Often after school when I’m not tired and it’s not raining, I go to my dad’s friend Sebastien’s house to shoot arrows into a large/thick cardboard box with drawings of chickens on it. At his house it is really fun for a couple of reasons: I don’t have to pay any money to do archery now that I’ve bought my own bow and arrows, and I can shoot as many arrows as I want or as many as I have all at one time without waiting for clearance. When I’m done shooting, I can walk right away over to the target to retrieve my arrows without waiting for a bell to alert me that it’s “all clear,” or for someone to tell me it’s okay. There are also reasons why it’s not perfect. I don’t shoot into hay blocks to stop the arrows. Instead, I use cardboard, so sometimes the arrows go through all the way to the feathers and that damages them. That has happened to five of my arrows so far – but all I have to do is glue the feathers back and the arrows should be as good as new. Another bummer is that it rains a lot more here in the Marquesas than in Southern California, so I cannot go shooting as much as I’d like.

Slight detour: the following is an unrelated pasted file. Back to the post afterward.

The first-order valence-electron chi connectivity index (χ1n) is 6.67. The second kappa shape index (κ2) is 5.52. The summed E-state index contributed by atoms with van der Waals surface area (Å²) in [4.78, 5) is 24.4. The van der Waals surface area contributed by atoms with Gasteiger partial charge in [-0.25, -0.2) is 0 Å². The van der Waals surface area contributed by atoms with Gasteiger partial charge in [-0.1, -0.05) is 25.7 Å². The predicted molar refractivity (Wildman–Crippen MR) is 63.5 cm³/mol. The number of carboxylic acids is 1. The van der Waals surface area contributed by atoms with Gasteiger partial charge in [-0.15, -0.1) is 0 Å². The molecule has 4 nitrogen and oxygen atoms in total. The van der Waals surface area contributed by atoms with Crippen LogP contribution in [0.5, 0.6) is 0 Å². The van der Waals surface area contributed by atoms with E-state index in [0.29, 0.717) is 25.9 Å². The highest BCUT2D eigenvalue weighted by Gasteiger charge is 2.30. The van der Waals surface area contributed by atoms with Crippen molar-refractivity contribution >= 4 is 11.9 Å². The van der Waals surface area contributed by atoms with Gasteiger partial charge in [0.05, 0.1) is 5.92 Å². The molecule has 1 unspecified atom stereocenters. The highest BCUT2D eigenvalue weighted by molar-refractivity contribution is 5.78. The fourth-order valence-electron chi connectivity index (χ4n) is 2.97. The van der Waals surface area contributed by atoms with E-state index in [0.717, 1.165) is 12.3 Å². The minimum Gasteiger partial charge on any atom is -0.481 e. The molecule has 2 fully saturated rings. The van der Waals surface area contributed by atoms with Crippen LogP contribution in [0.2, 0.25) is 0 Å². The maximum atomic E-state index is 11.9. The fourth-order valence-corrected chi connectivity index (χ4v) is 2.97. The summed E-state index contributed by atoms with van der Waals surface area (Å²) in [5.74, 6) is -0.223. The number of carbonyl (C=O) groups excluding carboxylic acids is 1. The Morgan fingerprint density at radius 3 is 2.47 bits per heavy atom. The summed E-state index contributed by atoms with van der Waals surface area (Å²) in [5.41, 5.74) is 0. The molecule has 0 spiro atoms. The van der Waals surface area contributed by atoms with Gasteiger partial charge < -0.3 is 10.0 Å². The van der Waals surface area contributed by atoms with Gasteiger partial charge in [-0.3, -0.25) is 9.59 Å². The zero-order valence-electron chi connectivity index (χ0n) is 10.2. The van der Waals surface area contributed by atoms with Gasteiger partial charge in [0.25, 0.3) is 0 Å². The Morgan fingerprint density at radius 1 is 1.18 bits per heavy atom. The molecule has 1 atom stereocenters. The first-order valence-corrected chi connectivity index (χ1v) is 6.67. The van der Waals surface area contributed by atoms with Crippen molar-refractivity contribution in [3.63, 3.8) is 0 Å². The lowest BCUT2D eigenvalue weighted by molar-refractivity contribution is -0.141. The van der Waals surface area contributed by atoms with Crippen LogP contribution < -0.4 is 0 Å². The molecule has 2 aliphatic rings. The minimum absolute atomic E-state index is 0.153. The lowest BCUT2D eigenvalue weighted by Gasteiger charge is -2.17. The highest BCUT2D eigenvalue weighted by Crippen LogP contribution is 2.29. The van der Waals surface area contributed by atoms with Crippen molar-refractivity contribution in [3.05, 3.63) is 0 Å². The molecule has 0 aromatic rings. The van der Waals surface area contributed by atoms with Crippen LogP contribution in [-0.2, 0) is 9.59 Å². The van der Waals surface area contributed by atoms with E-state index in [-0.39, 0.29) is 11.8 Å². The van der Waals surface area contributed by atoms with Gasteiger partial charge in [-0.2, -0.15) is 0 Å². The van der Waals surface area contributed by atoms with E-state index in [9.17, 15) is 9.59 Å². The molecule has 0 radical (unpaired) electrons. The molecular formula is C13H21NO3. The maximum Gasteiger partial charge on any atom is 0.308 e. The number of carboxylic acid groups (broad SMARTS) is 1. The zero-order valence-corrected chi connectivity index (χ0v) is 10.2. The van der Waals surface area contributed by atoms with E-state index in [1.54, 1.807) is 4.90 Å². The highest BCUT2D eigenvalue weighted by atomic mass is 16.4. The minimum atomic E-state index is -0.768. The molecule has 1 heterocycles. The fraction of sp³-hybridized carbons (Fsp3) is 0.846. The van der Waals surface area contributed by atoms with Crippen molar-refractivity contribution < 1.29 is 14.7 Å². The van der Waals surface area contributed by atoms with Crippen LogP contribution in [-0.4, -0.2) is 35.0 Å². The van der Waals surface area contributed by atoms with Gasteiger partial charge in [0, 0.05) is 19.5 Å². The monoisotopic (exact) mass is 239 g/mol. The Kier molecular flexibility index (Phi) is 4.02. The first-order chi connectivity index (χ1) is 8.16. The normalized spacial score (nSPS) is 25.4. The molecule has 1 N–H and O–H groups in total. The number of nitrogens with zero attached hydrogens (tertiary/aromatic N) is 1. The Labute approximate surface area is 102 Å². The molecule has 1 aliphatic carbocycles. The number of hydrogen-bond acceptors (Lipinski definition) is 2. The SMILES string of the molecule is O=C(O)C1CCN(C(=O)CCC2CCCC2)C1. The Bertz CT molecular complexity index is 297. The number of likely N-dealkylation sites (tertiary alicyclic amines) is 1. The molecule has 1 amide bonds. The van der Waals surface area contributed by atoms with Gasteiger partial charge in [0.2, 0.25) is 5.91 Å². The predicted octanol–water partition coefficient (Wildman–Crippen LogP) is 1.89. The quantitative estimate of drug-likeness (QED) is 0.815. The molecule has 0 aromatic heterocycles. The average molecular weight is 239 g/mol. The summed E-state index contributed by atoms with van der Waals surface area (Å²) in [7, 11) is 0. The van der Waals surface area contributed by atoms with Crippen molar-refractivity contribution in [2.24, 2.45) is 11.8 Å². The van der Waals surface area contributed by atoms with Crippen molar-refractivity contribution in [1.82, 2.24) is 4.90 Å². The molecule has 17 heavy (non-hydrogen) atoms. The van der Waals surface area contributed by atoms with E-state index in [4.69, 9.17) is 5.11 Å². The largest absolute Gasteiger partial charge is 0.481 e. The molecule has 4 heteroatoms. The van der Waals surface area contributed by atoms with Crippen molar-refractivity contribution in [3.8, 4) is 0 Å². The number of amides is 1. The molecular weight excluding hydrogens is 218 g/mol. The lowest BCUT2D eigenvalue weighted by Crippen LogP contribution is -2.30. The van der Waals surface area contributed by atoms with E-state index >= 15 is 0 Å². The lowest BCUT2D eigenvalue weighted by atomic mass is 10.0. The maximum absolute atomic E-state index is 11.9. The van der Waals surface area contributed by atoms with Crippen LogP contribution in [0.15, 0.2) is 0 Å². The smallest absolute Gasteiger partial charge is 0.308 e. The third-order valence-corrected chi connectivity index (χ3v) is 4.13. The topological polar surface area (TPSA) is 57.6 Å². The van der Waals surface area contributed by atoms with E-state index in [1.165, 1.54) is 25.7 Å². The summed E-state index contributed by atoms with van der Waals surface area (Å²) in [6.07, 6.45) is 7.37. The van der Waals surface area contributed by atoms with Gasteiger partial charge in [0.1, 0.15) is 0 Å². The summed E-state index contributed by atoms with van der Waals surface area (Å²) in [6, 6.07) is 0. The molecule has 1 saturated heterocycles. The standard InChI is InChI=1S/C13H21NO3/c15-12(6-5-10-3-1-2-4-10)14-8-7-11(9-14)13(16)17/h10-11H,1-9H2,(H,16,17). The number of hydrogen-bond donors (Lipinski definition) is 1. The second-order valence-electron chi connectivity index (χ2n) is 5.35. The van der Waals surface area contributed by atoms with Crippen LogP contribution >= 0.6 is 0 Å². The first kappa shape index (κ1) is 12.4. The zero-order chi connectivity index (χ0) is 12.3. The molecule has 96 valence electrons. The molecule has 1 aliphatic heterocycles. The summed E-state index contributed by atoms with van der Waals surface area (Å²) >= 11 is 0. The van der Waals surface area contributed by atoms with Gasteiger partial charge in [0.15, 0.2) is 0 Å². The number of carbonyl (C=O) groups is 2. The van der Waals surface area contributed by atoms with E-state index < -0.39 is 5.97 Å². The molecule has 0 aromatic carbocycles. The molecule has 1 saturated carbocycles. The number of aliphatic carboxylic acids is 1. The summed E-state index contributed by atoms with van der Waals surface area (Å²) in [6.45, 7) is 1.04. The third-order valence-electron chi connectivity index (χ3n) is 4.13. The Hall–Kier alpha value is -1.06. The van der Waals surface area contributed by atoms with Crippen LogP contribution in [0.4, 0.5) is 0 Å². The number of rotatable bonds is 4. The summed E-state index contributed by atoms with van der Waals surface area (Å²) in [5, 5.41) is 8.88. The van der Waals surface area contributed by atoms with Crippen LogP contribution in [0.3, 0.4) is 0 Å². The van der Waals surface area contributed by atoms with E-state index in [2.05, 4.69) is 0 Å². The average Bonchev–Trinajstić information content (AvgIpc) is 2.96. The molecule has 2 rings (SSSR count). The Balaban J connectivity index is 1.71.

I got my bow and arrows when Uncle Nick came to visit us here in Nuku Hiva last August. I knew my bow and arrows were coming, so I was very excited. We opened all the goodies at Sebastien’s house. Bryce was expecting something special too – a special hunting knife. We were both quite impatient to open up Uncle Nick’s bags. Not only did Uncle Nick bring my bow, but also he brought 12 practice arrows with blunt tips. They work fine for practicing against cardboard. While Uncle Nick was visiting, I didn’t get a chance to practice my archery, but when he left it took about a week or so to find a thick cardboard box. Once I got set-up, I practiced archery often during the next month. However, I got a little discouraged because some of my practice arrows were getting damaged or ruined and I only had the 12 that Uncle Nick brought. My grandparents came and school other activities got busy, so I stopped for awhile until after friends visited us over Christmas and brought some real arrows. Plus my dad mentioned that it wouldn’t be easier to do archery anywhere else. I agreed with him and started back up practicing about an hour five days a week. I am now starting to get pretty good. I have hit the cardboard chicken ten arrows out of twelve times. I can even approach the target moving stealthily or running and hit the chicken drawing two out of five times. I still have lots of room for improvement, but I’m starting to think I might be able to target real chickens now. Chickens run wild all over the island and are considered pests. The fact that they’re edible is a bonus. I better tell my mom to learn how to cook “Coq au vin.” It’s the only way to eat this kind of chicken – the kind that actually forages for food and runs!